Disability Retirement for Federal Government Employees: Use of Collateral Sources

Context is important.  Identifying the relevance of importance, however, is discretionary, and requires some insight into the impact which a differentiated distinction might require.

Allow for some expansive explanation:  In attempting to obtain OWCP/DOL benefits, one may want to argue against the validity of a medical evaluation — i.e., by attacking the claimed “independence” of the medical evaluation (argument:  the doctor is being compensated by the Department of Labor; 25% of his practice is devoted to such evaluations, and out of that, 95% of his evaluations are found to be in favor of the Department of Labor, etc.).  But the fact that one may want to attack the relevance and validity of an  independent medical examination within the context of the Office of Worker’s Compensation, does not mean that when one files for Federal Disability Retirement benefits from the U.S. Office of Personnel Management, whether under FERS or CSRS, that one should necessarily and unequivocally discard the received report from OWCP.

There may well be statements contained in such a report which may be useful in arguing to OPM that one’s Federal Disability Retirement application should be approved.  Can one argue positively that it is an “independent” medical examination?  Absolutely.  In fact, the contrary argument should be made:  that because the doctor was selected by another government agency (Department of Labor), it is all the more so that the medical opinions of the particular doctor are relevant and of significant impact.  One must be careful, of course, in using such collateral sources for support of one’s Federal Disability Retirement application, but so long as the proper context is identified and understood, one should always consider the use of such “other” sources of support — but never to replace the primary importance of one’s treating doctor.  Context, properly understood, can result in substantive argumentation of relevant and significant import.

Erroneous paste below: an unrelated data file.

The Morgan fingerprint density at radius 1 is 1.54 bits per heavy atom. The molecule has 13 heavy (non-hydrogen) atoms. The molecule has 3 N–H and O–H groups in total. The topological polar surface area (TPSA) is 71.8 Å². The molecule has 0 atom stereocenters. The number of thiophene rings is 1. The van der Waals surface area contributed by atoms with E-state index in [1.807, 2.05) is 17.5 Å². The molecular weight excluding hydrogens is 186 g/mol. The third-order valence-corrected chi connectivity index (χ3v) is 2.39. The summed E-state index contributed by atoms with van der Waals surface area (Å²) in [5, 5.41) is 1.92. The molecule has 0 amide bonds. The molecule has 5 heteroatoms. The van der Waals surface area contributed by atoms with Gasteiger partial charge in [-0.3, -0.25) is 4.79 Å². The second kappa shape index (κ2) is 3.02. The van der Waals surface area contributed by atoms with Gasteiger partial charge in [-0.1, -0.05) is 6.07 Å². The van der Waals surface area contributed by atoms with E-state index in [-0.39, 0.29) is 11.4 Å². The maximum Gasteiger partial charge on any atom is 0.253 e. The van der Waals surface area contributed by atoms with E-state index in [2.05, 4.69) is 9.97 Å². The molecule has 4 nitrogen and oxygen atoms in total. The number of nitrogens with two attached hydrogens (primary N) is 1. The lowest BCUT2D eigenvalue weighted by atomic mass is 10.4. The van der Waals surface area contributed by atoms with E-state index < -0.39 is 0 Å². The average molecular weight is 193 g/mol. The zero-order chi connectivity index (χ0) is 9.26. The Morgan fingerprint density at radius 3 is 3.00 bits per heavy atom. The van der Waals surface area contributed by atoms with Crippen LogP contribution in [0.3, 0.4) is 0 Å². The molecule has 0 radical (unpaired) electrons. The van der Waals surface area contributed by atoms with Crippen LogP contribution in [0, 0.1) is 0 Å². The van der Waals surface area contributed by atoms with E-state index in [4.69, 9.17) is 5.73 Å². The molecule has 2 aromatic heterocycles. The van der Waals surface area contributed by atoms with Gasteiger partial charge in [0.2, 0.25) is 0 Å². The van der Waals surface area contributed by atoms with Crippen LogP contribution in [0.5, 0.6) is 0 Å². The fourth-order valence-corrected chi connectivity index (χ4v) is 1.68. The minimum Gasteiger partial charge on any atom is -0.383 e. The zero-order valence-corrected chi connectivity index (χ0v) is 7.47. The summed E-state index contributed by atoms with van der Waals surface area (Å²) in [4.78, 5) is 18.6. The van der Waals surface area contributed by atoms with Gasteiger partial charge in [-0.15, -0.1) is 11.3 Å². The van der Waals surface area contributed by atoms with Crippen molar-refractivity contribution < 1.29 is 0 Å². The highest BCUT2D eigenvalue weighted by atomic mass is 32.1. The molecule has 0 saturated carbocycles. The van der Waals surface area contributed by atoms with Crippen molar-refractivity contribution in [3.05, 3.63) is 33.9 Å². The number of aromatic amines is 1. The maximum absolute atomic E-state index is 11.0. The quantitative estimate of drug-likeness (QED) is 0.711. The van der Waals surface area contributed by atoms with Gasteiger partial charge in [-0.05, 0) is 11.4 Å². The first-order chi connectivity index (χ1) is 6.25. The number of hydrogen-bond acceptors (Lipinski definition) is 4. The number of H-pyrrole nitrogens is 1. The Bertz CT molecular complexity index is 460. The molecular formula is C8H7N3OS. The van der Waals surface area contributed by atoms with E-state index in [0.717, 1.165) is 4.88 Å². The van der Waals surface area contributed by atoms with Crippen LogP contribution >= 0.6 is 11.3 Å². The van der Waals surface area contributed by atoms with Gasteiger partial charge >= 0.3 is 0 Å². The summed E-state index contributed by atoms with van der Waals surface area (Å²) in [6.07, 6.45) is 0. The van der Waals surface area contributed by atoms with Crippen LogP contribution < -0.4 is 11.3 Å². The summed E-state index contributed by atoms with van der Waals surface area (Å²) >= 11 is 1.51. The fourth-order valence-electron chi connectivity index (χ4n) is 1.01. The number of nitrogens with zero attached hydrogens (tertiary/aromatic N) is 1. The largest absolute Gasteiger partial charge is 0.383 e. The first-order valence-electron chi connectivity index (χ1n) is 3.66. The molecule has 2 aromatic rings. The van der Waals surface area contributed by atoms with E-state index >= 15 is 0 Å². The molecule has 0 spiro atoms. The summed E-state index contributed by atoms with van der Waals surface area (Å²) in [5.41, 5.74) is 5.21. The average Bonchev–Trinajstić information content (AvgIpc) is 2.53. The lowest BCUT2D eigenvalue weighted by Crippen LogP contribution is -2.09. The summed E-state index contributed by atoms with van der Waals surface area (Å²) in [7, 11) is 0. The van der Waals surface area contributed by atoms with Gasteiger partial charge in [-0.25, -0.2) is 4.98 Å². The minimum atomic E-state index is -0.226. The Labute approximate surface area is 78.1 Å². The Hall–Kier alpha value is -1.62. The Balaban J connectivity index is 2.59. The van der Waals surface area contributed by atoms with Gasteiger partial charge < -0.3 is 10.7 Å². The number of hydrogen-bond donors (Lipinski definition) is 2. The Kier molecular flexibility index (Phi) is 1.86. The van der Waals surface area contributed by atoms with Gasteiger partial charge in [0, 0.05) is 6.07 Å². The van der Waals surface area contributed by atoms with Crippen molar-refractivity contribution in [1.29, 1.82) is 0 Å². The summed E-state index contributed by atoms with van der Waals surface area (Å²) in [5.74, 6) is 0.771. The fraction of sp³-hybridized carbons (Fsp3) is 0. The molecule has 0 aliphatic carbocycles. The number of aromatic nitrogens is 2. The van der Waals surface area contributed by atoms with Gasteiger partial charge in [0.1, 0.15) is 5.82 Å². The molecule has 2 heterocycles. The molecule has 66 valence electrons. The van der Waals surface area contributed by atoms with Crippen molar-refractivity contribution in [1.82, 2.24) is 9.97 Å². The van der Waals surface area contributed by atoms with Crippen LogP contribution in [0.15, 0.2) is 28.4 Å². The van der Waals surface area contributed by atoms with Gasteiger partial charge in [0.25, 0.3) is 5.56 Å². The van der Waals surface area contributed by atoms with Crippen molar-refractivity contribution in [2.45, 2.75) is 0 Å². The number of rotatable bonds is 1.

Sincerely,

Robert R. McGill, Esquire

OWCP Payments & FERS/CSRS Disability Retirement

There are many Federal and Postal workers who have been receiving OWCP payments (Temporary Total Disability benefits) for years.  Such payments can, indeed, continue for many years, or for a few months, depending upon the length of time it may take for a medical condition to persist.  

The problem with relying upon OWCP as a retirement system is that, strictly speaking, it is not a retirement system.  The Department of Labor can begin the process of sending the benefit recipient to a “Second Opinion” doctor, and the process of attempting to cut off OWCP benefits has thus begun.  

Further, there is often the problem of reliance upon OWCP, resulting in a Federal or Postal worker failing to file for Federal Disability Retirement benefits within 1 year of being separated from Federal Service.  This sometimes happens because the Federal or Postal Worker begins to feel secure in the monthly OWCP benefit, and because it pays a higher rate than FERS or CSRS Disability Retirement benefits.  However, one should never be fooled by the tenuous nature of OWCP — it is not meant to be a retirement system, and most Federal and Postal workers who have experienced first-hand the treatment by OWCP/DOL will attest to the fact that they can be sudden, arbitrary, and difficult to deal with.

Sincerely,

Robert R. McGill, Esquire

OPM Disability Retirement: Legal Arguments

Whether and to what extent legal arguments in Federal Disability Retirement cases under FERS or CSRS should be made, should rarely be ventured into by non-lawyers.  The boundaries of legal arguments are naturally constrained for lawyers both internally and externally:  internally, because (hopefully) lawyers are trained to recognize that maintaining the integrity of legal precedents is vital to the process, and externally, because all legal arguments are ultimately subjected to the review of a Judge — in the case of administrative laws governing Federal and Postal Disability Retirement, at the first instance by the Administrative Judge at the Merit Systems Protection Board, then potentially at the Federal Circuit Court of Appeals.  When laymen attempt to make legal arguments, there is the added danger of misinterpretation and mis-application of the law, which can further injure the chances of an Applicant filing for Federal Disability Retirement benefits to obtain an approval.  And, finally, such chances for success may be further damaged if it needs to come before an Administrative Judge for review.

Sincerely, Robert R. McGill, Esquire